Updated March 20, 2009: The stimulus bill is now a law. Read our roundup of the many ways you can benefit.
Without any Republican support, the 2009 stimulus package pushed by President Obama passed the House of Representatives. The bill is now making its way through the Senate, and it won’t come up for a vote without discussion and amendments. A number of likely amendments, proposed by Republicans and Democrats, address housing issues. Housing — specifically, the housing bubble, is considered by many to be the root of the economic downturn.
Here is one of the amendments being considered.
Senate Republicans are likely to introduce a provision that would encourage lenders to offer a 30-year fixed rate mortgage at 4% for a limited period of time. The loans would only be available to credit-worthy home buyers and homeowners seeking to refinance. (CNN)
When housing prices increased the level of affordability for most buyers, people stopped buying houses and prices, on average, stabilized or fell. If this is a root cause of the economic downturn, the necessary correction would involve allowing prices to fall further until reaching a level at which more people were willing to buy. In the mean time, supply would be reduced as home builders continue to slow down production. But this amendment would do the opposite.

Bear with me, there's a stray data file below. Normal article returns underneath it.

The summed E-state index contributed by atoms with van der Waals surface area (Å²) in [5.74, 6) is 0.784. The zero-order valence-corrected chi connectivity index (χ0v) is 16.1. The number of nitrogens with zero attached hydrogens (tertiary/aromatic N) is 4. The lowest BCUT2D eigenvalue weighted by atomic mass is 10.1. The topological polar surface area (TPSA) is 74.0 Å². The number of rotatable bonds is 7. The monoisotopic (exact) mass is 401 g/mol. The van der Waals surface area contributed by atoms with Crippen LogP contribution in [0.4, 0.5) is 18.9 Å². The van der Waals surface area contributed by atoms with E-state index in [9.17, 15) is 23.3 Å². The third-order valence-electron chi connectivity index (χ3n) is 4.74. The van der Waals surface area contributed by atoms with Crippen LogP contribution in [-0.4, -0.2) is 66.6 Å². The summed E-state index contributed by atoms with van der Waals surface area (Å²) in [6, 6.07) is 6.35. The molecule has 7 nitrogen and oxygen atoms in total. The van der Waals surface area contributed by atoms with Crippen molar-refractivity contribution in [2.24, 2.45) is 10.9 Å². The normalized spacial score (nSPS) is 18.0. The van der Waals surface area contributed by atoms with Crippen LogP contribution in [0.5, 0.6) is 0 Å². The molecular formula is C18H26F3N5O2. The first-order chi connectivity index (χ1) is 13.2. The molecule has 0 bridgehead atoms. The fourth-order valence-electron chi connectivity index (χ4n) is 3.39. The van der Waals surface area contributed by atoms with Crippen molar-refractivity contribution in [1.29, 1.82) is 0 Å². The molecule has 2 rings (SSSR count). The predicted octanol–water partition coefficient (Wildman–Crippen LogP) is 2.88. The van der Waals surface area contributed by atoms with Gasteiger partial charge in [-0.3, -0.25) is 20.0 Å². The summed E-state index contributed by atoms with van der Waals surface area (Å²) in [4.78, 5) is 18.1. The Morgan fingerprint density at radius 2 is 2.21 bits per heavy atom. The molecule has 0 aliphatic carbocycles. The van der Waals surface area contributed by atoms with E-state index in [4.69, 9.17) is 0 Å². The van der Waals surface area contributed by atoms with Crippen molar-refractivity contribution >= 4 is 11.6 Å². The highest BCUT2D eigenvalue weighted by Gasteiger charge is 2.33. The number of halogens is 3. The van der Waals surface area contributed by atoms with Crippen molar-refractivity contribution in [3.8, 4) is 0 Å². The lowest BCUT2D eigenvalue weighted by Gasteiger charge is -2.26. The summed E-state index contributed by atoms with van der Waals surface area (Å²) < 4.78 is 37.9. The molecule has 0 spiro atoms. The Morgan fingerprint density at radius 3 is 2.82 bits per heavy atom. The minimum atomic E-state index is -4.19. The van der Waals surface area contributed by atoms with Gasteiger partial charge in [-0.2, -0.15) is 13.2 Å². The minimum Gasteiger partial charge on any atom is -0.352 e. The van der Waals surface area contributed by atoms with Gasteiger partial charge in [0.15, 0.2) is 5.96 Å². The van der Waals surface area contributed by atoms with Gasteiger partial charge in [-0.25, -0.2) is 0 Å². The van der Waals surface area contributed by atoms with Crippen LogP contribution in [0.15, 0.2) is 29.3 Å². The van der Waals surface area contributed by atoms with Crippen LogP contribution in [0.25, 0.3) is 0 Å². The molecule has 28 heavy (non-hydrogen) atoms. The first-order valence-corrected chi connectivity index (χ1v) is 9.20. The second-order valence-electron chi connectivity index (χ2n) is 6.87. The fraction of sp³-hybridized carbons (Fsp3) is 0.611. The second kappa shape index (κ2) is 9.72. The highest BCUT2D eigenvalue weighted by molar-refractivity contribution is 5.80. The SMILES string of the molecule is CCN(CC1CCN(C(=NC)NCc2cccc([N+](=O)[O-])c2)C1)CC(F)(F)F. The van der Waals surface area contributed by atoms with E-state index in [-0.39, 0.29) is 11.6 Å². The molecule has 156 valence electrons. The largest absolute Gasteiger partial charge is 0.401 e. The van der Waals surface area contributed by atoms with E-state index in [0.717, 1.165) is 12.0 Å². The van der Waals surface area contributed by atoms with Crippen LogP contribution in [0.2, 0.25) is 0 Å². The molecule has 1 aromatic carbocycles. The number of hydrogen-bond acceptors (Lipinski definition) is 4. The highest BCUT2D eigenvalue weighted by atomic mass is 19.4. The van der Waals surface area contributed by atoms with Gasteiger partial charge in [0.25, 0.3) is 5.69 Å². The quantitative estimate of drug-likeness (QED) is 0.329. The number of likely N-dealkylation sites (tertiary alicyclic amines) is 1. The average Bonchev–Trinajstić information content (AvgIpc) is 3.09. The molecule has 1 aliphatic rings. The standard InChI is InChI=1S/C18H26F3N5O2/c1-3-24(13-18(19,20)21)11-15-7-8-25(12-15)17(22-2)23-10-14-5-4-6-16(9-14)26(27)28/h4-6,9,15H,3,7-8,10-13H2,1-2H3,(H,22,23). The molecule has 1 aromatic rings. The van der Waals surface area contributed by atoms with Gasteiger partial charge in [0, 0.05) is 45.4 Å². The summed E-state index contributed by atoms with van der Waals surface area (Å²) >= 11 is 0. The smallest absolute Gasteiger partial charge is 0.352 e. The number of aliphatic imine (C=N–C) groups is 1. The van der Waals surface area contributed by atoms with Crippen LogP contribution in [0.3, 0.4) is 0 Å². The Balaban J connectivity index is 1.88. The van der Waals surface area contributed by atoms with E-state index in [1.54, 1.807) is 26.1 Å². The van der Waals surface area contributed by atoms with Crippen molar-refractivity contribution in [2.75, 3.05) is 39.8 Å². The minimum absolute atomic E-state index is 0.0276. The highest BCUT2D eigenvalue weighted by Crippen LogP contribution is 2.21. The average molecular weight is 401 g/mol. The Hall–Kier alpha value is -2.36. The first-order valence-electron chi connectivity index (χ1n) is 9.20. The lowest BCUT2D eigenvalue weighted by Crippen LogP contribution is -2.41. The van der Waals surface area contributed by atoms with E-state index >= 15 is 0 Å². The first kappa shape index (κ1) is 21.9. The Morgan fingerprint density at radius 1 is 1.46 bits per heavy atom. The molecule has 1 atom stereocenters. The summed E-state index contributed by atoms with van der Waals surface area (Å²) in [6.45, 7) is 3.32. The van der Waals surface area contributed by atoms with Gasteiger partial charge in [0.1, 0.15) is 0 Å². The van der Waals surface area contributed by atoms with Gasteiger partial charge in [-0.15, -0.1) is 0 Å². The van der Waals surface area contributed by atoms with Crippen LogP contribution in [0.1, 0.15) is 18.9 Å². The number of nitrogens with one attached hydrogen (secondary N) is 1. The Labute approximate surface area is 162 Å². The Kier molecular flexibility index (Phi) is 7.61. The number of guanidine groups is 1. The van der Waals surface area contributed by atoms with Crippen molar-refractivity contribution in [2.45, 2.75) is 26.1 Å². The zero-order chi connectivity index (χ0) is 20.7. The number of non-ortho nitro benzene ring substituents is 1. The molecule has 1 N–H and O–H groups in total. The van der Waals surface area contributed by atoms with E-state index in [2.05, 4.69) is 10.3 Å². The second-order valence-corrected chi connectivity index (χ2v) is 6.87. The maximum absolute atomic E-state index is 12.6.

Giving more people access to credit will allow people to qualify for bigger mortgages to afford higher-priced houses. This would keep prices inflated. On the other hand, giving people access to more credit will help people feel they are in a better financial position. Economic downturns are partly psychological; good sentiment can go a long way to turn the economy around.
A 30-year fixed-rate mortgage at 4% is a great deal. The difference between the market rate and this benefit would be paid by an addition to the stimulus package. Like the rest of the stimulus, it would be paid through government debt issued mainly to overseas investors.
Updated September 4, 2009 and originally published February 2, 2009.